Antitrust law generally favors joint ventures that allow separate firms to integrate economic functions while continuing to compete as independent entities. In evaluating the risks to competition that joint ventures could pose, insufficient attention has been paid to the risk that joint ventures with market power may be structured so that the parties, acting in their independent self-interest, will prevent the venture from providing innovative goods and services responsive to consumer demand. In these cases, it may be better if a single firm provided services rather than having them provided jointly.

We illustrate this problem by challenging the conventional wisdom that sports leagues must be organized and run by clubs participating in the sporting competition. The fastest-growing competition in the United States is organized by NASCAR, a distinct business entity that is not controlled by the drivers who participate in stock car races. We suggest that the club-run sports leagues in the major North American sports impose significant costs on sports fans in a variety of markets. If, instead, relevant rules were decided by an independent Board of Directors of “NFL, Inc.,” “MLB, LLC,” or the like, we suggest that franchise allocation, broadcast rights, effective club management, marketing and sponsorship, and labor markets would be regulated more efficiently and more responsively to consumer demand.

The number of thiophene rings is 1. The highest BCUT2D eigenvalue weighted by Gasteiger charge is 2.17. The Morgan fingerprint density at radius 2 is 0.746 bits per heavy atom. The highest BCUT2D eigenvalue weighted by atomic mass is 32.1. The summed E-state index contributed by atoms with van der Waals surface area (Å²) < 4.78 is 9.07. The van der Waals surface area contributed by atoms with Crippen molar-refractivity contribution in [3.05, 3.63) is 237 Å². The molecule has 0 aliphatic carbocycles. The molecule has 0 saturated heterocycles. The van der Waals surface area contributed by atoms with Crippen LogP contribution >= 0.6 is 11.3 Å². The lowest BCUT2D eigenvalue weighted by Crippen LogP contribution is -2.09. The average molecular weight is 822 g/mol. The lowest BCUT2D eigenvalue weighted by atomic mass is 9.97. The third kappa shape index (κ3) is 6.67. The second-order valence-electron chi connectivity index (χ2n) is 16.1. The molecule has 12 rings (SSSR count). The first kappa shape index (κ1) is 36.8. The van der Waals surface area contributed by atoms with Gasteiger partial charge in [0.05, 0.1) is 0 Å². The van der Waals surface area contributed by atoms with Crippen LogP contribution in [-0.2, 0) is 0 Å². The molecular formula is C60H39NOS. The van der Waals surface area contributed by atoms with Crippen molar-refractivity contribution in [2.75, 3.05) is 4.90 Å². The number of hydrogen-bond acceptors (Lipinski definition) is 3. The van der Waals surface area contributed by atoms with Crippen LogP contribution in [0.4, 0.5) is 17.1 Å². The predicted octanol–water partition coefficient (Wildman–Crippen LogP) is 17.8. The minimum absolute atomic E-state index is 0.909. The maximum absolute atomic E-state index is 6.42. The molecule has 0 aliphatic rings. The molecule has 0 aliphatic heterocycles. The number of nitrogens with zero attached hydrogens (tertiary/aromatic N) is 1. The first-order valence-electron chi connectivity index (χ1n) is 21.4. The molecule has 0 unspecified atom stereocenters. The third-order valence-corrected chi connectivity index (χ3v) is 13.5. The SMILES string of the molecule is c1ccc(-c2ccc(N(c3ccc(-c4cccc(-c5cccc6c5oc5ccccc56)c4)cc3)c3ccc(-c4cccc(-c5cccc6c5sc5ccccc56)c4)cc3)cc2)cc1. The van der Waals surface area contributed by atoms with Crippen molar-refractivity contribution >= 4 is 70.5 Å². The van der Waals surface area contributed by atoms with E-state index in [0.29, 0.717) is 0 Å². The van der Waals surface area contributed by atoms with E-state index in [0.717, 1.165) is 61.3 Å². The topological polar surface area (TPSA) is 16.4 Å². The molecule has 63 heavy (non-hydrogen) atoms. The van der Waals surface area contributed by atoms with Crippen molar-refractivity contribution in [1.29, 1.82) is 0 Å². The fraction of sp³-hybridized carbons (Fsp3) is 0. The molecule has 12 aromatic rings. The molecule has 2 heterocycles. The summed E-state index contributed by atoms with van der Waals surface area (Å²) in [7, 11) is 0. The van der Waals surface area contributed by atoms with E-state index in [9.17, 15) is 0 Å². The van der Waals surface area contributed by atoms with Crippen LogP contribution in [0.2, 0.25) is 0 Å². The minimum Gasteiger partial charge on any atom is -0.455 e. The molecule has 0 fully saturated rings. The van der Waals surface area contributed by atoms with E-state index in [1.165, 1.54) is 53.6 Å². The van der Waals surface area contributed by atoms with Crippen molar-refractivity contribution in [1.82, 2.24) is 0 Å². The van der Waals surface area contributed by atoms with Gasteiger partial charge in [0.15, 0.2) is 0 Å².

Our analysis blames significant transactions costs for the inability of club owners who run leagues to reach efficient, consumer-responsive results. These same transaction costs may prevent an efficient restructuring of sports leagues. Thus, we apply conventional antitrust doctrine in innovative ways to argue that courts could view the current structure as an unlawful refusal of club owners to participate in a sporting competition that they themselves cannot control, which we argue unreasonably restrain trades and unlawfully maintains monopoly power.


Public Law and Legal Theory

Date of this Version

March 2005